NOTED WITH INTEREST
Military at War With Nonhuman Invaders
Military installations across the country are battling wild hogs, snakes and other troublemaking species, according to a report by the National Wildlife Federation.
"Terrorists or natural disasters jump to mind" when one pictures threats to military readiness and homeland security, said Heidi Hirsh, natural resources specialist for the U.S. Marine Corps., which funded the report on behalf of the Defense Department. "But few people realize that we also face the threat of non-human invaders."
The report looked at a dozen case studies to provide a sample of the problem. Among the findings:
Guam, home to an Air Force base and a Navy base, is infested with more than 2 million brown tree snakes, or 12,000 per square mile. They climb wires leading to transformers, creating shorts that lead to a blackout at least once a week. The snakes themselves sometimes die from the shock, but not always.
The brown tree snakes, native to the South Pacific and Australia, are thought to have arrived in Guam aboard a cargo ship after World War II. In addition to causing blackouts, they bite hundreds of residents a year (nonfatally), and have caused the extinction of nine of the island's 12 native bird species.
Avon Park Air Force Range, a bombing and gunnery range in central Florida, battles wild hogs that descended from European wild boars. The hogs dig up soil along the runways, exposing insects, which draw large birds such as sandhill cranes. The birds and hogs cause the military to curtail flights to protect personnel and equipment, according to the military.
Blister-causing invasive plants pose a health risk for soldiers at Fort McCoy in western Wisconsin. The base is home to 30 to 50 exotic plant species, including leafy spurge and wild parsnip. Leafy spurge exudes a milky latex that causes blisters, dermatitis and even blindness if rubbed into the eyes. Wild parsnip can cause severe blistering and skin discoloration.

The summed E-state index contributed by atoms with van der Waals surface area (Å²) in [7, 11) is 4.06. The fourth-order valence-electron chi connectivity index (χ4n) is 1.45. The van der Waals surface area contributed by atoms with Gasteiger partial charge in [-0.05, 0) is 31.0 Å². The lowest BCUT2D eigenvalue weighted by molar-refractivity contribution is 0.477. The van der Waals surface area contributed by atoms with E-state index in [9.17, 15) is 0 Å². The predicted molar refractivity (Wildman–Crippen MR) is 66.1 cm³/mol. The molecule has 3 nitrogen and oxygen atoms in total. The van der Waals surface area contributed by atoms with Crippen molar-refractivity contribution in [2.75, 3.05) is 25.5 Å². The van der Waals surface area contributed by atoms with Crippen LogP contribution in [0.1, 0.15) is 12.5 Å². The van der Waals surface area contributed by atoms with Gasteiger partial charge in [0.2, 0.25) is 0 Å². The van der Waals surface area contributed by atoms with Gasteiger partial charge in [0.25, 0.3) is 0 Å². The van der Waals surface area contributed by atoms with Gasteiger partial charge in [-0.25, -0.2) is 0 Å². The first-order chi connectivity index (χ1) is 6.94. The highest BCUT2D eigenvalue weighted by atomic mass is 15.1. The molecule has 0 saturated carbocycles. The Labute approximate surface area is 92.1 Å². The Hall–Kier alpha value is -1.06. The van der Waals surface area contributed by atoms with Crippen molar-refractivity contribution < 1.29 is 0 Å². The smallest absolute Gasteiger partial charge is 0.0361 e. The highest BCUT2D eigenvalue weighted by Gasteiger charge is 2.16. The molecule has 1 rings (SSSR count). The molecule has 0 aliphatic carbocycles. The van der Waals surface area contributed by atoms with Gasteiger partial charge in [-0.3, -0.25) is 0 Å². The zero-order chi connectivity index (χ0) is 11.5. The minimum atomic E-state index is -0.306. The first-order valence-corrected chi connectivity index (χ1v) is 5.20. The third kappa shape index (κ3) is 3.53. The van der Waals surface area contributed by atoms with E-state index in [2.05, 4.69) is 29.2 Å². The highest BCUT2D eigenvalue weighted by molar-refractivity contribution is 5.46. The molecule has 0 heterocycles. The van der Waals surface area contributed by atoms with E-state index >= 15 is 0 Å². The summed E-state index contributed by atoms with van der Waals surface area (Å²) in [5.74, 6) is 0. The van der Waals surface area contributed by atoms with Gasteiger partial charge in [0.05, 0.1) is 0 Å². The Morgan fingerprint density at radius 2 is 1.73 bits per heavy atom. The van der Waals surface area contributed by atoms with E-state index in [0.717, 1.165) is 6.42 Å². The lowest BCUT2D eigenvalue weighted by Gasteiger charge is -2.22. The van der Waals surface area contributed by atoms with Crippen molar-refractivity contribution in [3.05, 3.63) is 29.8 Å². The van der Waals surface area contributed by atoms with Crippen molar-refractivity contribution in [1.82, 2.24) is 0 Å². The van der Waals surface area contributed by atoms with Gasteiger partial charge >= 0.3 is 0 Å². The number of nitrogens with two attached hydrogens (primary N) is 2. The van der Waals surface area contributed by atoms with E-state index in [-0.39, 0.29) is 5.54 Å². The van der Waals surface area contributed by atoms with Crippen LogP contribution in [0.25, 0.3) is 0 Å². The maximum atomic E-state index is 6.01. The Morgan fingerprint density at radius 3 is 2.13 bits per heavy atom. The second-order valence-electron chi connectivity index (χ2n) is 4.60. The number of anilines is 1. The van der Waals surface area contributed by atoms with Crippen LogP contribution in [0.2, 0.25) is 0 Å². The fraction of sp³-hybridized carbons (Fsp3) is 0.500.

The collaboration between the National Wildlife Federation and the military was not exactly a natural fit. The two have battled over the Pentagon's request to be exempted from setting aside critical habitat for the recovery of endangered species. Although Congress granted the request, the Pentagon invited environmental groups to see how it was protecting endangered species; that led to discussions of the problem of invasive species, and that led to the collaboration. The military paid $20,000 to commission the report.
The Defense Department manages 25 million acres with 350 species protected by the Endangered Species Act. Invasive species are the second-leading cause of population decline for threatened and endangered wildlife, behind habitat destruction, according to Corry Westbrook, the federation's legislative representative in Washington.
Westbrook said native plants and animals also cause problems for the military. "But there is no natural control for the nonnatives," she said. "They are exploding in numbers, taking over huge swaths, because there are no natural predators."
Hirsh called invasive species a "silent invasion" moving across the country. "Usually it's too late by the time they're noticed," she said. "In many cases, we don't have the technology to remove them."
The report calls on military installations to draft plans, with a focus on prevention, rapid response, identification and a plan of attack.
-- Associated Press